• Addressing Global Challenges: While businesses are rapidly growing, it is equally important for corporations and other agencies to address global challenges such as- sustainable development, climate change, economic growth and poverty, gender inequality and inclusiveness, marine plastic pollution, etc. 

      A great example of how stakeholders and businesses incorporate policies to address such global challenges is through models of a shared economy. Companies such as Uber, Ola, Airbnb etc. have incorporated such models which ultimately generate employment and serve as agents for pollution control. 

      So, if you have a dream of getting an MBA degree, please work on the following:

      • Your university essays, video essays and Statement of Purpose in such a way that they showcase your diversity of thought, and experiences through which you will contribute to the class
      • Along with polishing your leadership qualities, strengthen your social awareness too by doing volunteering work as the experiences gathered from this will definitely reflect in your candidature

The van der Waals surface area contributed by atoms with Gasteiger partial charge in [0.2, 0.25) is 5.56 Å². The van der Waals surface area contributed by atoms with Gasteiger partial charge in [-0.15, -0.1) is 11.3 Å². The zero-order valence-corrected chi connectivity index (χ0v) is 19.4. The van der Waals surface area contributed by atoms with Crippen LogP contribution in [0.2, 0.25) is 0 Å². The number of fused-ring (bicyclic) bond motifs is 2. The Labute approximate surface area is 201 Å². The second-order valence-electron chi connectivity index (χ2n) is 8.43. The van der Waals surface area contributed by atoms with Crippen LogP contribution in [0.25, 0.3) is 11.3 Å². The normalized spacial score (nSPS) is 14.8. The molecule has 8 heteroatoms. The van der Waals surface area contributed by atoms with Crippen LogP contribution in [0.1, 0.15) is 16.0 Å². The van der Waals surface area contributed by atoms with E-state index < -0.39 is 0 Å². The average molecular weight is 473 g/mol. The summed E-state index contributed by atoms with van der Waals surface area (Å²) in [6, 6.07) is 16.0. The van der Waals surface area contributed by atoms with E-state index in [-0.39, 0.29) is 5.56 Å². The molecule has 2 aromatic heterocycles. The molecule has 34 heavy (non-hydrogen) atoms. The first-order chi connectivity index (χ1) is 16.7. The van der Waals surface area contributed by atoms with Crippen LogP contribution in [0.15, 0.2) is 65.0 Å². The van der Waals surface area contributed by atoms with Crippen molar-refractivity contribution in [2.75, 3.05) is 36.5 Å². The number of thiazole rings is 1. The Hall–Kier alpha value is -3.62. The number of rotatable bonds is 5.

• Strengthen your extracurricular skills and inter-personal qualities
      • Work to improvise your analytical skills by learning global perspectives and challenges 

      At last, we have a list of top universities which provided a diverse pool of quality candidates as graded by top recruiters 

      Source: Bloomberg BusinessWeek

      Want to know more and how to apply for such programs? Please book a session with our expert!

      Author: Manya Education Group

      Manya Education, the largest partner of The Princeton Review (TPR) globally, offers end-to-end guidance and solutions for all the overseas education requirements.

      Founded in 1981, The Princeton Review is headquartered in New York, is a part of ST Unitas, a global education company; and has grown to become one of the leading companies in EduTech.